• 3 tablespoons finely chopped tarragon


  1. To make the reduction: In a heavy-bottomed saucepan, combine shallots, wine, vinegar, peppercorns, tarragon and salt and simmer over medium-high heat until two tablespoons liquid remain. Strain and discard the solids. Set aside.
  2. To make sauce: In a heavy saucepan, clarify the butter. Set aside.
  3. Bring a medium-size pot of water to a simmer.
  4. Put the egg yolks and water in a heavy-duty metal mixing bowl that is large enough to sit atop the pan of water.
  5. Off the stove, whisk the egg yolks and water 30 seconds, whipping in lots of air.
  6. Set bowl over pan of water, holding one edge with a kitchen towel. Cook, whisking constantly and scraping the bowl, until thick and voluminous. This will take 2 to 3 minutes. The whisk will leave tracks that hold for a few seconds. Do not cook too long or mixture will get too thick.
  7. Remove from heat and whisk rapidly 30 seconds to cool it slightly. Add the reserved clarified butter, a little at a time, whisking constantly. Be sure the butter isn’t too hot or it will break the emulsion.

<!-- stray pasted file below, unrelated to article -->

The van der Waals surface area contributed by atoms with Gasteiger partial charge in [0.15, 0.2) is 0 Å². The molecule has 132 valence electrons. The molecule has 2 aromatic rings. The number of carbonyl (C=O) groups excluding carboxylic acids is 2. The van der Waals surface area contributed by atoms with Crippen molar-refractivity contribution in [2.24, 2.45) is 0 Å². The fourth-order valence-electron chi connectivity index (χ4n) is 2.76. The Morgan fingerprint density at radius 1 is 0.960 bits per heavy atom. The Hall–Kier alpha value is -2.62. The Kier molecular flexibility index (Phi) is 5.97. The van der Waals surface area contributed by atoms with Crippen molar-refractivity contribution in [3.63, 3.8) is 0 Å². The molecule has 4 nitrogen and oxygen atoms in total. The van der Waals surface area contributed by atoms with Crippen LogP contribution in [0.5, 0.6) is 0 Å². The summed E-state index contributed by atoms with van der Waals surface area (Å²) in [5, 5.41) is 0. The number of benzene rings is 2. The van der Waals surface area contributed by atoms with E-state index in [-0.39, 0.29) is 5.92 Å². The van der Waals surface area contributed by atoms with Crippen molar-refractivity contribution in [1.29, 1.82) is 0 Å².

8. To finish the sauce, whisk in 1 tablespoon of the reserved reduction (or more to taste). Season with salt and pepper. Stir in finely chopped tarragon. Serve warm.

To serve:

Remove thyme from vegetables in pan. Arrange vegetables, along with the reserved potatoes and the steaks, on four dinner plates. Scatter some of the coffee soil around the steaks and serve the béarnaise on the side.


Maitake mushrooms and knob onions are not available locally year-round. For the mushrooms, you can substitute portobellos or shiitakes. If using the smaller mushrooms, use ¼ to ½ pound. For the onions, cippolini, small boiler onions or pearl onions can be used.

Flat iron stakes may have to be special-ordered but any streak you like can easily be substituted.


Andrew Zimmerman, the award winning Chicago Chef of Sepia & Proxi restaurants, knows a lot about cooking food.